Peru earthquake: Strong quake hits, damaging buildings and displacing thousands

LIMA, Peru — Peruvian President Pedro Pablo Kuczynski has issued a public apology and offered support for those affected by a strong earthquake Friday that triggered landslides and caused hundreds of residents to flee their homes, but no deaths were reported.

A magnitude 7.5 quake hit around 9:30 a.m. on Friday morning, the U.S. Geological Survey said. It was centered about 70 miles (110 kilometers) west of Arequipa, a town of 125,000 in central Peru. Residents were ordered to evacuate their homes for shelter.

Damage in Arequipa was particularly severe. Families spent the night on the streets, streets choked with rubble, with many buildings damaged or collapsed.

“We are here for the help of the people and those in need,” a visibly shaken Kuczynski said at a news conference. “I ask God to give us the ability to help the vulnerable ones. This will be done in a unified manner.”

Arequipa officials said the quake left at least 4,700 people in temporary shelters. Civil Defense Director Gustavo Mejia said communication was compromised by the quake, and that six cell towers and 13 land lines went down, making it difficult to quickly assess the damage.

#Umapet3 : 73 km S of #Arequipa and the epicenter of the quake 25 km W of Quilmes. — Seismology Peru N.A. (@seismologyPeru) May 5, 2017

Government spokesperson Marcela Bizzi called on residents to stay calm.

“There are rumors the police have disappeared and their whereabouts are unknown,” she said. “We would like the population to understand how it can help recover properties.”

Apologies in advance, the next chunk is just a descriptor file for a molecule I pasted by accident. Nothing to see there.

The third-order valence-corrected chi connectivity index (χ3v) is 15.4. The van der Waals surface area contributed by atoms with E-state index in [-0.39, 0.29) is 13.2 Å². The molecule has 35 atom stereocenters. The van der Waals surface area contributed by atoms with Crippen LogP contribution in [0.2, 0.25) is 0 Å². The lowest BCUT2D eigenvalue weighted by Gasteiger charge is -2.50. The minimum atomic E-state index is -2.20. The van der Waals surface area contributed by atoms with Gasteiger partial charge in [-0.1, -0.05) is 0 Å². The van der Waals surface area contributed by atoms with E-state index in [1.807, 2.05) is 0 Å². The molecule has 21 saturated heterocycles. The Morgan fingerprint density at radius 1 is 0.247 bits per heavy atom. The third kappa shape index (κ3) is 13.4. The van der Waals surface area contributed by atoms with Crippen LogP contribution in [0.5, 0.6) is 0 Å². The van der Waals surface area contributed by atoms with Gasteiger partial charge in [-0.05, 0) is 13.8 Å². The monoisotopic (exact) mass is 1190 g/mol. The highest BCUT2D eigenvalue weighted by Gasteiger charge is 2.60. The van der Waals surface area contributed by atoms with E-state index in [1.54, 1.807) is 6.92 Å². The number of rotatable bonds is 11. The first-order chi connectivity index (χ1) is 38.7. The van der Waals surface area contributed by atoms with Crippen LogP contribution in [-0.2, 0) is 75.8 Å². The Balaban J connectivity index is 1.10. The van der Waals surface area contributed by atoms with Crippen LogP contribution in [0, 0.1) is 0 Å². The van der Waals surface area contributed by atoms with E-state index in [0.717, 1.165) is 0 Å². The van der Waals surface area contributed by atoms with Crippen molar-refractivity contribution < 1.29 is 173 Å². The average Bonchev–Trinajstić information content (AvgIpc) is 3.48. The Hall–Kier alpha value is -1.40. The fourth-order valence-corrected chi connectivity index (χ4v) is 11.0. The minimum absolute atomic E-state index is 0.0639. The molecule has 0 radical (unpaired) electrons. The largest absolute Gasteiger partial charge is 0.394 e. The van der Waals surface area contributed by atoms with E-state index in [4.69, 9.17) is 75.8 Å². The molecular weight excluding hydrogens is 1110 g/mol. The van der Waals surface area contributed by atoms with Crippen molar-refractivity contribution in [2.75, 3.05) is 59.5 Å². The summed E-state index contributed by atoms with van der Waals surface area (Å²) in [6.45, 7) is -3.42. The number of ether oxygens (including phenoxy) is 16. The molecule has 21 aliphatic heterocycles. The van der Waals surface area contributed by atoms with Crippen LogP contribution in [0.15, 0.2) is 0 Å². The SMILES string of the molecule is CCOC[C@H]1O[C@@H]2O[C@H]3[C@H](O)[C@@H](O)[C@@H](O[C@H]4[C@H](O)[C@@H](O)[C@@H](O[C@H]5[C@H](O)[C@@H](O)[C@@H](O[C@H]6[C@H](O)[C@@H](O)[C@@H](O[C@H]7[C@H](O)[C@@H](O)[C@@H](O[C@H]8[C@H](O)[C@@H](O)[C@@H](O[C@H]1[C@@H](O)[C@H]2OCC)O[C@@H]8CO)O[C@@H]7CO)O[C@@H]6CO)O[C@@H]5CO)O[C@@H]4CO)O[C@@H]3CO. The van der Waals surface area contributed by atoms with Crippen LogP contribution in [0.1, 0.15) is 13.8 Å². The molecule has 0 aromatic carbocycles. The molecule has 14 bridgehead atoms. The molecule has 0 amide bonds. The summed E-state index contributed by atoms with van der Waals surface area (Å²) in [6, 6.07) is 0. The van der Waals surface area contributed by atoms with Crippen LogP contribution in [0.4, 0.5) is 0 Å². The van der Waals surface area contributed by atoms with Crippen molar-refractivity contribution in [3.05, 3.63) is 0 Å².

There have been no reports of casualties.

Bizuayehu Tesfamariam, director of Peru’s civil defense institute, said that hundreds of people had been displaced from their homes by the quake and that officials were providing medical aid, food and water. Local media said more than 60 homes in Arequipa had collapsed.

Kuczynski had been at the Summit of the Americas in Lima when the quake struck.

“I am very concerned and keep telling people to remain calm,” Kuczynski tweeted, asking residents to evacuate buildings if they are not able to remain fixed.

Local television reports said parts of the hillside, including the one above Arequipa’s main square, collapsed. One of the official’s closest local residences to the quake was crushed by landslides but no one was inside.

There have been some initial reports of people being injured due to the quake, particularly those with respiratory problems, the International Red Cross said.

Kuczynski, a former Wall Street banker, won the presidency in early 2016 in an upset victory over former Prime Minister Keiko Fujimori. Although he spent only a month in office, his political capital has been growing and his party was able to win 40 of the 131 congressional seats in elections in March.

Fujimori was elected to a five-year term as president of the country in 2011 but was defeated in her bid for a second term in 2015.

According to the USGS, this was the strongest earthquake to strike Peru since August 7, 1985, when a magnitude 8.0 quake struck eastern Peru and killed 9,000 people. The last large earthquake to hit the country was magnitude 8.2 on Sept. 30, 2010.

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